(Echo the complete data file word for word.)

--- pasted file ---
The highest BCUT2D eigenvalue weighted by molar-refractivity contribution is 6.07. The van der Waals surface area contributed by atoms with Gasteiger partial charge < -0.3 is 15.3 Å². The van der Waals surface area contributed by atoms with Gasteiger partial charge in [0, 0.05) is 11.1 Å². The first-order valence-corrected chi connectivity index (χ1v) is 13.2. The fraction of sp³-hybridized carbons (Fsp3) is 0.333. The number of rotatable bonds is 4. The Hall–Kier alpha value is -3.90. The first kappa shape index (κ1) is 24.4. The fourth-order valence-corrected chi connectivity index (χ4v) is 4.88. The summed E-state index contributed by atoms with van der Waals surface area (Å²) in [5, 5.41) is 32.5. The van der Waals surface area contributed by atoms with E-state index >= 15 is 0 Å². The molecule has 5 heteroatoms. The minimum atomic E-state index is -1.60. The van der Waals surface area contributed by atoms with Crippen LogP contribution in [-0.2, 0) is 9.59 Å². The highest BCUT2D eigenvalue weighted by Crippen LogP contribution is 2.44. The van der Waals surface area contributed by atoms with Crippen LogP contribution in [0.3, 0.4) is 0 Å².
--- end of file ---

The highest BCUT2D eigenvalue weighted by molar-refractivity contribution is 6.07. The van der Waals surface area contributed by atoms with Gasteiger partial charge < -0.3 is 15.3 Å². The van der Waals surface area contributed by atoms with Gasteiger partial charge in [0, 0.05) is 11.1 Å². The first-order valence-corrected chi connectivity index (χ1v) is 13.2. The fraction of sp³-hybridized carbons (Fsp3) is 0.333. The number of rotatable bonds is 4. The Hall–Kier alpha value is -3.90. The first kappa shape index (κ1) is 24.4. The fourth-order valence-corrected chi connectivity index (χ4v) is 4.88. The summed E-state index contributed by atoms with van der Waals surface area (Å²) in [5, 5.41) is 32.5. The van der Waals surface area contributed by atoms with E-state index >= 15 is 0 Å². The molecule has 5 heteroatoms. The minimum atomic E-state index is -1.60. The van der Waals surface area contributed by atoms with Crippen LogP contribution in [-0.2, 0) is 9.59 Å². The highest BCUT2D eigenvalue weighted by Crippen LogP contribution is 2.44. The van der Waals surface area contributed by atoms with Crippen LogP contribution in [0.3, 0.4) is 0 Å².